decus

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See also: déçus

Esperanto[edit]

Verb[edit]

decus

  1. conditional of deci

Latin[edit]

Etymology[edit]

From Proto-Italic *dekos (dignity), from Proto-Indo-European *déḱos (that which is proper), from *deḱ- (take, perceive).[1] Compare with decor.

Pronunciation[edit]

Noun[edit]

decus n (genitive decoris); third declension

  1. honor, distinction, glory
    • circa 100-110, Tacitus, Histories: Book 4[1]:
      Obsessos hinc fides, inde egestas inter decus ac flagitium distrahebant.
      The ties of loyalty on the one hand, and the necessities of famine on the other, kept the besieged wavering between the alternatives of glory and infamy.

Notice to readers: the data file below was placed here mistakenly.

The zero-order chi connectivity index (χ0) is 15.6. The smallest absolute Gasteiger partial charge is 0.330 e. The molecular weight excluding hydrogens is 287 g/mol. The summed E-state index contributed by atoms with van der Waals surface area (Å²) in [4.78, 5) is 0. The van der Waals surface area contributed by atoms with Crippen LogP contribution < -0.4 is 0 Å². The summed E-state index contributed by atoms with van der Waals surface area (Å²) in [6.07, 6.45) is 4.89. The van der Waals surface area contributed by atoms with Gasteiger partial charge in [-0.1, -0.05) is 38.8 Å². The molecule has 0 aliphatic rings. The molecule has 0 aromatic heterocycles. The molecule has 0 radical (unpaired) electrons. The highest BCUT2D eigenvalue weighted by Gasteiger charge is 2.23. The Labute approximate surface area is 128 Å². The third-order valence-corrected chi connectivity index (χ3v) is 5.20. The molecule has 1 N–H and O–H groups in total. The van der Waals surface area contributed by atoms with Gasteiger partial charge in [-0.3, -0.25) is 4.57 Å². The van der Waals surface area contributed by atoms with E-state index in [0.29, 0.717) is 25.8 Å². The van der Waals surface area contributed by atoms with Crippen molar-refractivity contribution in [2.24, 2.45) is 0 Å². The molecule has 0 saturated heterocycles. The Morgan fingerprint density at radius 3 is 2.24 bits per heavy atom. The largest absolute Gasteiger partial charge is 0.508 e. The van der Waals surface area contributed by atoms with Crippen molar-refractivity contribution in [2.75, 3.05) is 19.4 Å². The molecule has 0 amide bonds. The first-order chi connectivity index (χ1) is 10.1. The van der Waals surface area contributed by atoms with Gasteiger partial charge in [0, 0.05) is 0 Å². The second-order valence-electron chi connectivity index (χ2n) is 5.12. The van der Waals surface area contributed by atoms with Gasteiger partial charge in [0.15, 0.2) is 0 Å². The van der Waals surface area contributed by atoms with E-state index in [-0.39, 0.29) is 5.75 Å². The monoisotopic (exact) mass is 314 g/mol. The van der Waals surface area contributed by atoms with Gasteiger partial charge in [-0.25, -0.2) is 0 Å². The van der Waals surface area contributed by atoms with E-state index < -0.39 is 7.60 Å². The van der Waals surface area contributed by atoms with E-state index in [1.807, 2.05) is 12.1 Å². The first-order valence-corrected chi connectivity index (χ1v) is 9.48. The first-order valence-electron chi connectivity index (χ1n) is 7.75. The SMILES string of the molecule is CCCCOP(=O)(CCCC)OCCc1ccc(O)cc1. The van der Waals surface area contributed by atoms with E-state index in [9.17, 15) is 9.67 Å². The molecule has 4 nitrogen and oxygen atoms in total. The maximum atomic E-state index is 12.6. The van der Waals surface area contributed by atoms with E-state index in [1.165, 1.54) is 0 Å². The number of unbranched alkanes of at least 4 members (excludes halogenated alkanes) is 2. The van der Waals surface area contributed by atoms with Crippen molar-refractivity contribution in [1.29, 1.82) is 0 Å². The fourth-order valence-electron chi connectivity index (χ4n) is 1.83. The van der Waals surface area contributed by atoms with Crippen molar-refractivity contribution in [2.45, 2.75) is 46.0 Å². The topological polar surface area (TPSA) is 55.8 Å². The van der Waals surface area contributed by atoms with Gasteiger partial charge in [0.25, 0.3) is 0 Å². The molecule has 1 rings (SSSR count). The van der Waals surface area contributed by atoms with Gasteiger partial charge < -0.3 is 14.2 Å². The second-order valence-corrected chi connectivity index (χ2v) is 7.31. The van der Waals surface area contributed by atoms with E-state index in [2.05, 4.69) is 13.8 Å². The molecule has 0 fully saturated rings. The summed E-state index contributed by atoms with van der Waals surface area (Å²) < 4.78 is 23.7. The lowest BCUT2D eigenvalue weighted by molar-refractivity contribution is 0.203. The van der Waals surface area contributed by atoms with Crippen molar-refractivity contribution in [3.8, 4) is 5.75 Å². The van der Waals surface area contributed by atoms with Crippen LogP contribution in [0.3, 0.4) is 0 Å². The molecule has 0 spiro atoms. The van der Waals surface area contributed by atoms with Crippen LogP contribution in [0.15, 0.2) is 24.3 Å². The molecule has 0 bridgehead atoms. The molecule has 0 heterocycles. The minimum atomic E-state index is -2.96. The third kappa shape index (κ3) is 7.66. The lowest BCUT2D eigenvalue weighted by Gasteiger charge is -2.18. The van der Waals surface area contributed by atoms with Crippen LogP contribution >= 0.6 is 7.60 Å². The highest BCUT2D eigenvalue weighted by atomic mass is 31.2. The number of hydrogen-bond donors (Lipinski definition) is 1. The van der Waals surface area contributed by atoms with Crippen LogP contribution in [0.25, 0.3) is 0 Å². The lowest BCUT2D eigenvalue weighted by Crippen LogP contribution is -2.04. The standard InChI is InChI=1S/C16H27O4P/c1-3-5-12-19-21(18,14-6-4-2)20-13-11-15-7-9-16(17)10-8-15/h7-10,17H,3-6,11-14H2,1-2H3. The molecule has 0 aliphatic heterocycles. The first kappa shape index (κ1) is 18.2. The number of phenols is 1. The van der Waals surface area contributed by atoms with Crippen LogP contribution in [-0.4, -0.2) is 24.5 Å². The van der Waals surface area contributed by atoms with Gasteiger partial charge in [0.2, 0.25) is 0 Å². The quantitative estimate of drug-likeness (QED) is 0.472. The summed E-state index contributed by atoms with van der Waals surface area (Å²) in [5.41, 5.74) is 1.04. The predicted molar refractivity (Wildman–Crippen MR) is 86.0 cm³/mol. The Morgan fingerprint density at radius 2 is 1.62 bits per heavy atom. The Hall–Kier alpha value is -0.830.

2. pride, dignity
  3. grace, splendor, ornament, beauty
  4. (in the plural) deeds of honor, honorable achievements

Declension[edit]

Third-declension noun (neuter, imparisyllabic non-i-stem).

Case Singular Plural
Nominative decus decora
Genitive decoris decorum
Dative decorī decoribus
Accusative decus decora
Ablative decore decoribus
Vocative decus decora

Derived terms[edit]

Related terms[edit]

References[edit]

  1. ^ De Vaan, Michiel (2008) , “decet”, in Etymological Dictionary of Latin and the other Italic Languages (Leiden Indo-European Etymological Dictionary Series; 7), Leiden, Boston: Brill, →ISBN, page 164